DCA's Let’s Share the Care at Home and Work report, timed to coincide with Mother’s Day on 12 May 2019, is a call to action to end the gender pay gap by enabling women and men in Australian families to ‘share the care’ more equitably.
DCA works in partnership with members to generate ground breaking diversity research that enables Australian organisations to fully leverage the benefits of a diverse talent pool.
Only DCA members can access the research reports in full. Summary information only is available to the general public.
- DCA research is ahead of the curve. It establishes leading diversity thinking and practice, enabling Australian organisations to re-imagine and reconfigure the way they manage talent in today’s dynamic operating environments.
- DCA research drives business improvement. It is high impact, driving business improvement through providing evidence-based guidance on how to fully leverage the benefits of a diverse talent pool.
- DCA research is practice focused. It responds to the information needs of industry leaders and the people they employ.
- DCA research speaks to the Australian context. DCA projects generate leading diversity thinking and practice that speaks to Australia’s unique and distinctive institutional, cultural and legal frameworks.
- DCA research considers all diversity dimensions. The full spectrum of diversity dimensions are investigated including age, caring responsibilities, cultural background and identity, disability, Indigeneity, sexual orientation, and work organisation.
To view DCA's flagship research projects underway or completed, see below:
This practical guide is designed to assist Australian business map the cultural diversity of their workforce.
Using evidence to debunk myths and assumptions around sexual harassment in the workplace.
In conjunction with RMIT University, DCA presents the evidence about what it means for LGBTIQ+ employees to be out at work and guidelines as to what organisations can do to make everyone feel included.
The future of work demands flexibility in the way individuals, teams, and organisations work. This DCA guide draws on research to debunk some of the more common myths and inaccurate assumptions about workplace flexibility.
DCA's latest report explores why so few culturally diverse females reach top leadership positions in Australia and what organisations can do to better recognise the skill and ambition of culturally diverse female talent.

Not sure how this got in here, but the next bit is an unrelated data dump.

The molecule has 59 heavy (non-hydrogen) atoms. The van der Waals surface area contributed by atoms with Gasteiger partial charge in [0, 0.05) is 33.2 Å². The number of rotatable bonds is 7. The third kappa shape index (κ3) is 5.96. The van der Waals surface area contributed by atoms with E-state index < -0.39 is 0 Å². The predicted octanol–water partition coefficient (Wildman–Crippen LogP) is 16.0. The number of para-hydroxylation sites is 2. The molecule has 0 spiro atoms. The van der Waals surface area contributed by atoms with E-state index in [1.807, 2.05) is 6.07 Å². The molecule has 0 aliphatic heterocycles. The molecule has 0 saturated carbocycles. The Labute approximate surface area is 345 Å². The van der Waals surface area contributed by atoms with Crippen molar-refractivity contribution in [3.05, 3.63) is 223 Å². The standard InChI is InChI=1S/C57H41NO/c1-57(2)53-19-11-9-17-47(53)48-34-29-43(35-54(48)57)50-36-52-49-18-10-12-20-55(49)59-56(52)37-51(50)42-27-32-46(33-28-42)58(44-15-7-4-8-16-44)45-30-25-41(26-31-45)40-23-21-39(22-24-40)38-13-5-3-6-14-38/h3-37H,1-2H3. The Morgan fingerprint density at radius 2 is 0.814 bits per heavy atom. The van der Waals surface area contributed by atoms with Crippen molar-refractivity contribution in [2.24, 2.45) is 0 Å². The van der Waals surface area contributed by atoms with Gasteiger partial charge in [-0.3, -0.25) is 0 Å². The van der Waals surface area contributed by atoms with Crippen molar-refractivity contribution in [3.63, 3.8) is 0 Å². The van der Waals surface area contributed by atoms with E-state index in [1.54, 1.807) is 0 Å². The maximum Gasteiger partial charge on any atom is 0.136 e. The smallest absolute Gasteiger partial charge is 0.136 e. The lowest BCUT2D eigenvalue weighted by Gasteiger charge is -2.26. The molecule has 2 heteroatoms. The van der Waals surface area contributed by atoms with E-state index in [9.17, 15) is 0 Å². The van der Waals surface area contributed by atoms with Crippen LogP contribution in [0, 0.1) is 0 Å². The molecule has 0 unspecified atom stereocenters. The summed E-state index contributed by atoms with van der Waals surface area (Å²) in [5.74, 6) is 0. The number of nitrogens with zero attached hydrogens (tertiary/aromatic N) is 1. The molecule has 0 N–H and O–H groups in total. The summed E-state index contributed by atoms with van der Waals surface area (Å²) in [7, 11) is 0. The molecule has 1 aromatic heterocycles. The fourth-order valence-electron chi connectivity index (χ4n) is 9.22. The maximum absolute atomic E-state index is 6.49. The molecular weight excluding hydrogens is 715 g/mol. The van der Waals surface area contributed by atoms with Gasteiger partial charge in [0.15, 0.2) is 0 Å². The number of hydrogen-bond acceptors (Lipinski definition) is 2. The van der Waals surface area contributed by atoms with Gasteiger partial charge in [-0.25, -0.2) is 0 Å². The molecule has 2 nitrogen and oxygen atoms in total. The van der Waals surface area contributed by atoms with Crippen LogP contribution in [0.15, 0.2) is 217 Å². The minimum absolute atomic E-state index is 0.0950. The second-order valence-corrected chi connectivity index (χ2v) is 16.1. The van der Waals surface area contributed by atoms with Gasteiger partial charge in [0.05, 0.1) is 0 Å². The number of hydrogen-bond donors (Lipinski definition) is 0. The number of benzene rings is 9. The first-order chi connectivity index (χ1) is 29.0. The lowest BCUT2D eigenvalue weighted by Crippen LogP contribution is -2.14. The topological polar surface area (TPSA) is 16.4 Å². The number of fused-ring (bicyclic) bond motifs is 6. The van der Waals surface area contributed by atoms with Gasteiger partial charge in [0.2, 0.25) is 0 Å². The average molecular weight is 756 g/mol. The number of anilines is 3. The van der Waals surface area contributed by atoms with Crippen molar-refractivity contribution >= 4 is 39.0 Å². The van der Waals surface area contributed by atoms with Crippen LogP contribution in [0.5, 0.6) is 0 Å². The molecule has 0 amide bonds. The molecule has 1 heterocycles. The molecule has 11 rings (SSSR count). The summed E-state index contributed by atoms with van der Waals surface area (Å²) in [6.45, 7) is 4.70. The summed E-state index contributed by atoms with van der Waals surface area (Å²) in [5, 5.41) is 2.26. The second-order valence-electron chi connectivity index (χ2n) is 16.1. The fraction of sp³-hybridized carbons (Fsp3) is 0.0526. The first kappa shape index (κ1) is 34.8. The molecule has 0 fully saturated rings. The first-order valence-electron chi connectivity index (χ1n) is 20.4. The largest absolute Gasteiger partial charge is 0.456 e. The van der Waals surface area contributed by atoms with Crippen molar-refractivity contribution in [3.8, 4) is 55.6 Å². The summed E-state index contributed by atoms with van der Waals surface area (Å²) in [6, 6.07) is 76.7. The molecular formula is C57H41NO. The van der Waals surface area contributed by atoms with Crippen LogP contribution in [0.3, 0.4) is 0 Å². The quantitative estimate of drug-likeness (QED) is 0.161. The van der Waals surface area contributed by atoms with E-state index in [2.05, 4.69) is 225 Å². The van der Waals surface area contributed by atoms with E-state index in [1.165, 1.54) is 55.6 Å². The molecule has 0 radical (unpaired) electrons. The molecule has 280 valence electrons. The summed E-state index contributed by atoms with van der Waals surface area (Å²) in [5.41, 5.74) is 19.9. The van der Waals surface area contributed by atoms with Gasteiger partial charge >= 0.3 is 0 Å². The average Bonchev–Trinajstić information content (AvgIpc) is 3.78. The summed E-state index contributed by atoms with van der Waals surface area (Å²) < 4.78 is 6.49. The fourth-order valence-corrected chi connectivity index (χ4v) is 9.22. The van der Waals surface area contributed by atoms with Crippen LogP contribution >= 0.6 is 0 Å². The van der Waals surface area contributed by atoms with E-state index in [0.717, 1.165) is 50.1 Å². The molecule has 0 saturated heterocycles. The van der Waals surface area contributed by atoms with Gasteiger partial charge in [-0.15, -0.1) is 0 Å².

There is heightened interest in engaging men in the gender equality process. Drawing on the latest evidence and experience, this landmark report offers a set of recommendations for how organisations can engage men effectively to achieve gender equality at work.
The DCA-Suncorp Inclusion@Work Index 2017-2018 is a landmark study, providing the first-ever national benchmarks for Australian workplaces in regards to the age, cultural background, disability status, gender, Indigenous background, religion, sexual orientation and gender identity of workers.
In this landmark research, Diversity Council Australia and Deakin University, with the financial support of CPA Australia, tracked the extent of cultural diversity among women in leadership in ASX companies from 2004 to 2015.
In ground breaking research, DCA has generated the first ever National Scorecard of Australia’s Workforce Asia Capability.
DCA has developed a new Words At Work campaign for workplaces to show how inclusive language can improve workplace culture and drive productivity.
DCA’s new study, Building Inclusion: An Evidence-Based Model of Inclusive Leadership sheds valuable light on the need for inclusive leadership and what it takes build more inclusive leaders.
Future-Flex is a new DCA initiative comprising evidence-based practical guidelines for HR and diversity practitioners and managers and team leaders, on how to implement and mainstream flexible work through job and work (re)design.
Recent public debate reveals widespread lack of community understanding about pay equity – what it is, why it exists, and what can be done to address it – as well as a tendency to minimise or explain away the gender pay gap in Australia through reference to ‘women’s choices.’